Wednesday, January 27th, 2021

Best Image Advice: Gratitude as an Attitude

By Katherine Lazaruk on Oct 19 2010 • Filed under Image Intensive

Thanksgiving may only be one day, but the ideas behind it can be practiced regularly. So, in keeping with the time of year, this month’s column is all about acceptance, appreciation and change.

“Adopt gratitude as an attitude” is the best image advice one can get. Gratitude is helpful on a number of levels, but if you are in the process of changing your image, accepting and expressing thanks for the image that you currently have can be one of the most powerful tools in your arsenal, particularly when it comes to valuing and appreciating yourself.

Think back to a time when you’ve tried to help someone change, or wanted someone to change his or her behaviour. Imagine for a moment the success you would have if you continually criticized the person, belittled their attempts to change and vilified their current state. It might sound silly but ask yourself if you’ve ever thought any of the following things:

  • “I am so (insert word here – fat, ugly, boring, etc.)”
  • “How could I have done something so stupid?”
  • “Why can’t I ever get it right?”
  • “I hate my (insert body part here – hair, hips, thighs, etc.)”

Hear an echo of your self-talk anywhere in there? Your body might not be as young as it once was, or as flexible, or as tight or thin or whatever it was in seasons past. Your wardrobe might not be as up to date as it was. Your mind might be a little foggy. Often we berate ourselves for this change, but if you continue to focus on the ‘image that was’ it will be exceedingly difficult to focus on changing the ‘image that is.’ To change or grow, you literally need to reprogram your brain to send yourself positive messages so it will be motivated to change and any success you have will come easier.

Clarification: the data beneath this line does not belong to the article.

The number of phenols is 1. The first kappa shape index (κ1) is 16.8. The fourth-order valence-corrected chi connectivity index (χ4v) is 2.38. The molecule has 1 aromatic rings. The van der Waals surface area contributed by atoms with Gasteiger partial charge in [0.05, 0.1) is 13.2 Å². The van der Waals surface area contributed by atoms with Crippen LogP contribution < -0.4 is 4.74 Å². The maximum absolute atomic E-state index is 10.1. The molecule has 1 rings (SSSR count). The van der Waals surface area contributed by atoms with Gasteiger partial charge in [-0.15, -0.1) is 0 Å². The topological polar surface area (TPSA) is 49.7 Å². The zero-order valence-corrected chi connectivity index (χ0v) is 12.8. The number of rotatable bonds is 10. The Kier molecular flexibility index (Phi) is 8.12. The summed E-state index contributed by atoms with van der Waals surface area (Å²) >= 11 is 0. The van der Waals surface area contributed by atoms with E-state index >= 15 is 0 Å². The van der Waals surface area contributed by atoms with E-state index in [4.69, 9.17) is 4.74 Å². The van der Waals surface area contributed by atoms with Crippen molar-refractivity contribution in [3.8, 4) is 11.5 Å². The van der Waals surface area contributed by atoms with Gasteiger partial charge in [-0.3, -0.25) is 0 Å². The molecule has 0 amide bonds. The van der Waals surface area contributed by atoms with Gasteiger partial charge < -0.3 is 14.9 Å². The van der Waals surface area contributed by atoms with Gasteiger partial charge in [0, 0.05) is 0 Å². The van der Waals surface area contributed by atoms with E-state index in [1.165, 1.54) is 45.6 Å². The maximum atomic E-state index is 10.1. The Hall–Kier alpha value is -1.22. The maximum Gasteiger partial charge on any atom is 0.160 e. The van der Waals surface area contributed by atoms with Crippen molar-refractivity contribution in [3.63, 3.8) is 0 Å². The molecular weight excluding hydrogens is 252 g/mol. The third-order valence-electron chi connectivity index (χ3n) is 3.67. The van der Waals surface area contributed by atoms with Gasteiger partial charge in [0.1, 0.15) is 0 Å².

There are three steps to appreciating yourself better:

The first part is simply accepting your current image.

When you look in the mirror, take a good long look at your current body. See the current figure as it is, but not in a negative way. Realize that things have changed. If you have a few more wrinkles, note that you earned them through expressing emotion and enjoying the sun. If you have a few extra pounds, think of the time you spent on other things besides exercise or the joy you had in eating. If your body is not the way you want it to be, or not the way it was, accept that the change has occurred and stop comparing your body to what it was in the past. It’s a bit like asking your child “Why can’t you be more like your sister?” Your body is what it is and you need to see it as it is and accept it even if you want to make a change.

The second part, after you’ve spent some time accepting your current image, is to appreciate it.

Perhaps there are things you can’t do any longer, but perhaps there are things about your older body or older self that are easier to do now because of your level of maturity. Get in the mirror again. Imagine that the person you are looking at is someone you dearly love. Talk to the person you see as if you were determined to only speak words of love. For example, you might say something like, “I love that you are so smart” or “I love that you are mobile” or even “I love that you are so beautiful.” If there is a part of you that you particularly like, start there and keep moving through your whole self until you have expressed appreciation for everything you are. Take note of how you feel. Thank your body for its service to you and be grateful that you are still mobile, still alive and still as healthy as you are.

Finally, if you want to change, make a plan.

Call a trainer if you want to change your body. Go to a nutritionist or doctor if you want to change your diet. Talk to a counsellor if there is a psychological issue holding you back. Talk to a consultant if you want to revise your image. Thanksgiving is a wonderful time to express all the sentiments that we forget throughout the year. Adopt ‘gratitude as an attitude’ for everything, including yourself and you’ll be looking at a very different you in the mirror from now on.

1 Comment

  1. An excellent reminder to treat yourself with lots of patience,love and care.
    Highly appreciated.

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